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The Perfect Order at Ciccia Osteria

An Italian chef turned a burned-out home into the place for pasta in Barrio Logan
Barrio Logan Italian Michelin Restaurant Ciccia Osteria featuring dishes from the menu
Courtesy of Ciccia Osteria

This house burnt near to the studs, and one of my favorite Italian chefs rebuilt it into a restaurant, which feels exactly as it sounds—like an old house someone loved enough to burn down, and like a burned house a chef loved enough to cram a restaurant into. Though crammed is not the right word. It feels like a homely riot of memorabilia and knick-knacks and food-adjacent photos of both the living and dead, all loved or at least admired enough to hang on a wall.

Friends tried to warn Mario Cassineri that he was flirting with career delusion when he decided to open an Italian trattoria in Barrio Logan in 2019. Let alone in a house with its important wood parts black as tires. 

Why not Little Italy, where no one balks at $10 fries that apply truffle oil in the same volume preteens apply Sol de Janeiro? (Sol de J is the Drakkar Noir of Gen Alpha; I had to ask younger editorial staff.) Cassineri has a name, a reputation for quality Italian food that had followed him since he’d opened Bice in Downtown nearly 20 years ago. Why not North Park, San Diego’s urban amusement park, where everyone is a graphic designer and has a side band named after their pet chickens and yet can still somehow can afford food?

But he did it. He built Ciccia Osteria, largely by himself with friends on a Home Depot budget and an Italian’s genetically bestowed instinct for charming design. And it is lovely, in an “I built this” way. What used to be the front yard facing Logan Avenue—that main throb of Barrio, the one lined with lowriders and graffiti and religious talismans both sober and whimsical (like the “piñatas for Christ”)—is now a shaded dining patio, a lovely secret garden, an oxygenated space protecting his from-scratch pastas from the scratchy city air. 

The house, like the food, was built by hand. And it has worked. “Mario is the one who is always there if we need sugar or milk or advice,” a fellow restaurateur told me.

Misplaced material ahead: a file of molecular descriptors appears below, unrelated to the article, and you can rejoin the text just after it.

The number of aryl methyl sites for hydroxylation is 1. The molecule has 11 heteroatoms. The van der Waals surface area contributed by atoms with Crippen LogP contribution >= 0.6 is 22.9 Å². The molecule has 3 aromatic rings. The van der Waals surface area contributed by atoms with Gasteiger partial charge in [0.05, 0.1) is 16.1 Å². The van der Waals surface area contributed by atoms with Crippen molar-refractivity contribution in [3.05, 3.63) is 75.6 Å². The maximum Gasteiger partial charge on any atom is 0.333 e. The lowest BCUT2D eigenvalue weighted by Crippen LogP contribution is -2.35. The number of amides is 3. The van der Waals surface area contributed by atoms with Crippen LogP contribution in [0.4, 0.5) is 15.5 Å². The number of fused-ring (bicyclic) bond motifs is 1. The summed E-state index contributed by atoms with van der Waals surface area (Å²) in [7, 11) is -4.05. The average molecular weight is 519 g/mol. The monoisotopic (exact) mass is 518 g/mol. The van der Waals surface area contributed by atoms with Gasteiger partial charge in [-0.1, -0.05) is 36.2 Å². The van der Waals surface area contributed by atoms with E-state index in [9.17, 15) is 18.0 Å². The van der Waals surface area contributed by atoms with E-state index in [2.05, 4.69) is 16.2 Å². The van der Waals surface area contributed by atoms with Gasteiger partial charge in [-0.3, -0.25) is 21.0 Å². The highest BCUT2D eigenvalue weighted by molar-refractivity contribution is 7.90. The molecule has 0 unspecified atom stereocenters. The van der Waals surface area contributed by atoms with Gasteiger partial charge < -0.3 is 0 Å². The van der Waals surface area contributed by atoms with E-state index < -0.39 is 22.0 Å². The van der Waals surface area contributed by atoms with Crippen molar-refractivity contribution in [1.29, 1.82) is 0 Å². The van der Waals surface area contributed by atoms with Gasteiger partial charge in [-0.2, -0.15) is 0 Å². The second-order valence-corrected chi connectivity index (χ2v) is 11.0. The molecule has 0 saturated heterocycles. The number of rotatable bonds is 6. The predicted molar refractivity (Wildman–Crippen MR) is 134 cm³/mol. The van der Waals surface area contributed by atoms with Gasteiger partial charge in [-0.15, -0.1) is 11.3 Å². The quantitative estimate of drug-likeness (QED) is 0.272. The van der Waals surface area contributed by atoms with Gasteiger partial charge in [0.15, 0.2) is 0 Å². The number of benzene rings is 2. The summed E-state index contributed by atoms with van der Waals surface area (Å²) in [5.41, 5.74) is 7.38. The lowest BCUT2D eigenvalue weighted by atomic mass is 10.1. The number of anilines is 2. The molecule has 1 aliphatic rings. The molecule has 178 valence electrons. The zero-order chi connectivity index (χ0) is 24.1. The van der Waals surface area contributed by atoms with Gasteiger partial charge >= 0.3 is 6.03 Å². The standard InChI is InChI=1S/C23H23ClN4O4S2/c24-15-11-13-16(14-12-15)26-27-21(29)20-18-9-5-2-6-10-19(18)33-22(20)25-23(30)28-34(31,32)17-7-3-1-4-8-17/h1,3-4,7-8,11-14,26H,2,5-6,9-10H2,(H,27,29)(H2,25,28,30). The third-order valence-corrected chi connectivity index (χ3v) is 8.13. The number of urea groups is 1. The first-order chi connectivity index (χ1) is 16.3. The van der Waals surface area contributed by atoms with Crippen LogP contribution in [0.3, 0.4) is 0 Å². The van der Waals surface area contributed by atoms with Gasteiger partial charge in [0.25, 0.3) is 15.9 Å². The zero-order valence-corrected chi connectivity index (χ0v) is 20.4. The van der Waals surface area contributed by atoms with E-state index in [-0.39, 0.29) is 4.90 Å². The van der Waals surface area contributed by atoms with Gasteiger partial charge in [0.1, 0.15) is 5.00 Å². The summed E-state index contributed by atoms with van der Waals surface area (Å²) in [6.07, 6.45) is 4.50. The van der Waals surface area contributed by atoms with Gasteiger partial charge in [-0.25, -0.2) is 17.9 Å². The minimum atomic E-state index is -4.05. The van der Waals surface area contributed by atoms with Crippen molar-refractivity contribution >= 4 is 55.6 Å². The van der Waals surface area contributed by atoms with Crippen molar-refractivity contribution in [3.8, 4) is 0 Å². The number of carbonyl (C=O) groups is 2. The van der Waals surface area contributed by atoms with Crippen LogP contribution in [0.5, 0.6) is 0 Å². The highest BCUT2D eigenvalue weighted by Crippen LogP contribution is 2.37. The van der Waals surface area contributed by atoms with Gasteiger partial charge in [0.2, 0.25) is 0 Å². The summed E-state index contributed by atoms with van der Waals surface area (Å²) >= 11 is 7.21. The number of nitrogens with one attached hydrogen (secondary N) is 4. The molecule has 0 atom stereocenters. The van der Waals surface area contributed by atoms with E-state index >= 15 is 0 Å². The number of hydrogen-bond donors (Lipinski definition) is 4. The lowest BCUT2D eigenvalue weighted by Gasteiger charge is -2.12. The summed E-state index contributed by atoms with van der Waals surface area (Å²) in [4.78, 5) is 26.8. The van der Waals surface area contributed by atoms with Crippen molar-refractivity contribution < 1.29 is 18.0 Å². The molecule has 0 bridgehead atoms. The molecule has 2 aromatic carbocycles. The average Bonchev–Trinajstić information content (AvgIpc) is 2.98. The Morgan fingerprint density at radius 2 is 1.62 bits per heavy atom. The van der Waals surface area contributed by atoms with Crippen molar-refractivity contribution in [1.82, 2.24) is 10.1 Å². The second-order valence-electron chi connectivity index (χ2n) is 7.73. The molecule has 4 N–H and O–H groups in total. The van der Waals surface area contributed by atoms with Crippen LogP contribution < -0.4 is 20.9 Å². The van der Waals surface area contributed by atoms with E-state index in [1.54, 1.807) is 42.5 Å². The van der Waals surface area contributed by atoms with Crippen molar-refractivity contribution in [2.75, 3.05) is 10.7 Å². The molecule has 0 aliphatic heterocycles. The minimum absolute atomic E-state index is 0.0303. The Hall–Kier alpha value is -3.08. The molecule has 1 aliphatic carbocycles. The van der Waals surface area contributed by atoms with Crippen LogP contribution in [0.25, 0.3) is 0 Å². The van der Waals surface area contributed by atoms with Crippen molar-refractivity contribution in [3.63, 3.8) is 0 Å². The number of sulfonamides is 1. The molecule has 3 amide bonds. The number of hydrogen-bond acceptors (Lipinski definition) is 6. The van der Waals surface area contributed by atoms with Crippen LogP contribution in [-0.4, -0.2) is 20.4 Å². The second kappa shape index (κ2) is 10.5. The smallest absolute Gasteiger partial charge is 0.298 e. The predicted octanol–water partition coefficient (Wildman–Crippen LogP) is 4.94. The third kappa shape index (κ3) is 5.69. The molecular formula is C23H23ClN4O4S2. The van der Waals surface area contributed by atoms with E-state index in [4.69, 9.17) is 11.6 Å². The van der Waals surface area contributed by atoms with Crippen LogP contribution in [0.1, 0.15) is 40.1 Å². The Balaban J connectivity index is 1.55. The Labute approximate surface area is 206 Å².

Barrio Logan Italian Michelin Restaurant Ciccia Osteria featuring dishes from the menu including mushroom flan
Courtesy of Yelp

Try These Dishes from Ciccia Osteria’s Menu

The Mushroom Flan

This dish is why I could go vegetarian, but never vegan. Because cheese and cream are capable of unsurmountable joys. Cassineri soaks porcini mushrooms in milk for 24 hours to make the base for a mornay sauce. It’s solidified into a custard-like texture, given a pecorino butter crust, baked to order, and then—delicious, in a nihilistic way—placed in a small pool of gorgonzola cheese fonduta with a single mint leaf up top (which makes it a salad in creative circles). 

Barrio Logan Italian Michelin Restaurant Ciccia Osteria featuring dishes from the menu featuring pesto gnocchi
Courtesy of Ciccia Osteria

The Pesto Gnocchi

The best gnocchi occupy a textural middle-magic between pasta and puree. Chefs often make wrong turns by adding too much flour, which places the gnocchi between pasta and chewing gum. Cassineri’s are clouds, made even more interesting with the addition of some Asiago cheese, pinched into the middle, nearly raviolo-style. The pesto is strained, not rustic, to match the silky texture of the gnocchi, with roasted pine nuts, tomatoes, and a light rain of Pecorino and Grana. 

Barrio Logan Italian Michelin Restaurant Ciccia Osteria featuring dishes from the menu featuring apricot-habañero ricotta cake
Courtesy of Yelp

Apricot-Habañero Ricotta Cake

First, remember this is not a cheesecake—it’s a ricotta cake. Ricotta cakes are an Italian specialty, less creamy and sweet than the cheesecake most of us know. A bit more savory, just the right amount of sugar and salt, with a texture between dried ricotta and cornbread. Cassineri’s is set on a cookie dough base, then topped with an apricot-habañero glaze, an ode to the Barrio’s deep Chicano culture

By Troy Johnson

Troy Johnson is the magazine’s award-winning food writer and humorist, and a long-standing expert on Food Network. His work has been featured on NatGeo, Travel Channel, NPR, and in Food Matters, a textbook of the best American food writing.

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